It was about 11:30 am. I’d been through a couple of meetings, dodged a few phone calls (and got hit by a couple of others!) and I was meeting up with a colleague to talk about the progress we were making on a project that’s due this week.

We made our way from the office to one of my standby coffee shops in Bend called Crow’s Feet Commons.

As I was standing in line ready to order my customary Cappuccino and a Dirty Chai I realized that I was hungry as well. Between the glass jars and the pastry case there had to be at least 15 choices. I was completely overwhelmed…

The person in front of me ordered a soft pretzel. Seemed like a solid choice so I did the same when my turn came. I was thusly asked if I wanted Stone Ground Mustard or Honey Mustard for dipping. I asked the barista to get me what her favorite was. She didn’t answer and appeared back a few seconds later with my warm pretzel and a ramekin of honey mustard and said it was the best damn combo on earth.

I said thank you and paid my tab.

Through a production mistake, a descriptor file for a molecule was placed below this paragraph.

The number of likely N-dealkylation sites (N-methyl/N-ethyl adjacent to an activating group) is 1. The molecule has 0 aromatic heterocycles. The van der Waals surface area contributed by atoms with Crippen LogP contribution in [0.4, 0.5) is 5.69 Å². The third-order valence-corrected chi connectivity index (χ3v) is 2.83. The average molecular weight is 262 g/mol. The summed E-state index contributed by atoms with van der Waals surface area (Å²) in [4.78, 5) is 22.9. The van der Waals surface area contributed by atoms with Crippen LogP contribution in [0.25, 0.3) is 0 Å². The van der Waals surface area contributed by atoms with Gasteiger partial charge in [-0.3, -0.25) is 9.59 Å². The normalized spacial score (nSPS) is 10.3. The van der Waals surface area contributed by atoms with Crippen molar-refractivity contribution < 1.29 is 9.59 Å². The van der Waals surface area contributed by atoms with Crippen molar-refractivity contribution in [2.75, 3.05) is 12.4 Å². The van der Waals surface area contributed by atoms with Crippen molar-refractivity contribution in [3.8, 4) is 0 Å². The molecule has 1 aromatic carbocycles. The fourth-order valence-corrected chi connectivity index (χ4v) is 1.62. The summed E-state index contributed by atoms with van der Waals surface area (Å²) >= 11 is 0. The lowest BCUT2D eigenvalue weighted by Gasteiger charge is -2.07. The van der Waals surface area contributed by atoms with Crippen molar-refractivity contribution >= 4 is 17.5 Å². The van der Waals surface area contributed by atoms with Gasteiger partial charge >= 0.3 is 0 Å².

I headed out to the table with my beverages and tasty treat and over a lively conversation made them both quickly disappear. And it was the best damn combo on earth.

Most of the time, marketers think their job is to market whatever it is they are trying to sell. Most of the time it is way easier than this.

How you ask? Most of the time it’s all about telling people what they need to buy.

I spend a good amount of time either face-to-face or on the phone with an owner or marketing director who has a budget that they would like to spend with me and know they need me, but can’t even begin to to tell me what it is they actually need.

I spend a long time thinking that it was the client’s job to tell me what it is that they need.

It isn’t.

Today when I talk to a client about any services from a website to marketing automation and everything in between, I don’t ask them what they need. Instead I ask them what it is they hate about their current product or situation and what problems they are struggling with from a marketing standpoint.

Then, and only then, will I make a service recommendation.

The barista didn’t expect me to tell her what I wanted and luckily didn’t respond with questions or the famous and useless “I like everything here” comment that is 100% unhelpful in all situations. She knew that I had made all the choices that I was going to make and when asked, told me what to buy.

Point is simple – we’re not just marketers or baristas, we’re actually decision makers.